Zemeckis has a long track record of movies built around employing special-effects wizardry in the service of storytelling, from “Who Framed Roger Rabbit” and “Forrest Gump” to less successful exercises (creatively speaking) like “The Polar Express” and “Beowulf.”
The locals accept Mark, a colorful if vulnerable figure, dragging around a toy jeep filled with his lifeless but constant companions. His relatively sedate existence, however, is upset by two events: the arrival of a new neighbor (Leslie Mann), who prompts unexpected feelings in him; and a calendar date to testify at the sentencing hearing for his attackers, who he’s reluctant to face.
At first, “Marwen” has an intriguing quality, ascertaining how Mark uses his photography to therapeutically work through his apprehensions. Much of the action is built around animated sequences featuring the dolls, and anyone who has ever played with a Barbie, Ken or G.I. Joe will have to smile at the stiff movements, awkward joints and rounded shoulders.
Carell is also joined by a good cast, seen mostly in doll form, with Diane Kruger, Janelle Monae, Eiza Gonzalez, Merritt Wever and Gwendoline Christie among the alter egos in his rich fantasy world.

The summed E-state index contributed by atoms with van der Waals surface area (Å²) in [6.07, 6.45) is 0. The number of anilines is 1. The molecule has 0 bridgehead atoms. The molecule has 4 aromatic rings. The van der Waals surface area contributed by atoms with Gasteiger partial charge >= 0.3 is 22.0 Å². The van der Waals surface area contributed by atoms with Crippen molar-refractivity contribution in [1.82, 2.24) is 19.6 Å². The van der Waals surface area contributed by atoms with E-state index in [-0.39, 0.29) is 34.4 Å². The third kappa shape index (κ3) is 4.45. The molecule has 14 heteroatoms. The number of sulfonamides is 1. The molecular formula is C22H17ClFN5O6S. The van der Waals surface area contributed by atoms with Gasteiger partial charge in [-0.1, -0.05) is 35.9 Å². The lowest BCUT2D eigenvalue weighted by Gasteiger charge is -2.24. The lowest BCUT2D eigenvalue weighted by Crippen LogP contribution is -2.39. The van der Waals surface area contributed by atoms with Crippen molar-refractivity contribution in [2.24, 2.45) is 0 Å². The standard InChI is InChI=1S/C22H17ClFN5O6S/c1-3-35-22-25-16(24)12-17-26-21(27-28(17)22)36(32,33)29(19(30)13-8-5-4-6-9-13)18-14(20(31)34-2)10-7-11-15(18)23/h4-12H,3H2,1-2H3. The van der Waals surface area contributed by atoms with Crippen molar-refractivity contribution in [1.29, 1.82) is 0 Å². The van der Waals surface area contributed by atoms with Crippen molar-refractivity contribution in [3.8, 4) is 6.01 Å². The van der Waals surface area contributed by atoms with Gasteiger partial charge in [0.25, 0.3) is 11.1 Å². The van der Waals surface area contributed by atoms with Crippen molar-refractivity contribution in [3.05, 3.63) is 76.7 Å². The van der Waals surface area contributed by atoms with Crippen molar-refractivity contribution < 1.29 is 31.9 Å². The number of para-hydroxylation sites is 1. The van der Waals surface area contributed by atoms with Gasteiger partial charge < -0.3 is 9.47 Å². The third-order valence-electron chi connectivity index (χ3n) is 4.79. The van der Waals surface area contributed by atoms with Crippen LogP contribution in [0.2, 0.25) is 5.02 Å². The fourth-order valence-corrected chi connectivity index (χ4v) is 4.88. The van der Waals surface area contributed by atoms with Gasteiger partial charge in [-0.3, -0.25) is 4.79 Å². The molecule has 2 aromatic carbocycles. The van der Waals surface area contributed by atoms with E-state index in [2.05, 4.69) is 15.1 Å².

Once the novelty wears off, though, “Marwen” becomes a tedious, rather predictable slog, one where the music seems to swell enthusiastically at every available opportunity. Those flourishes bring a warm fuzziness to the proceedings that feels at odds with much of what transpires, given the vaguely erotic and violent nature of the images that Marwen presents.
For a while, anyway, “Marwen” looks like a decent bet — at the least, an interesting place to visit. After a while, though, as fictional World War II towns populated by dolls go, it’s not a destination that provides much incentive to stay.
“Welcome to Marwen” premieres Dec. 21 in the US. It’s rated PG-13.
News credit : Cnn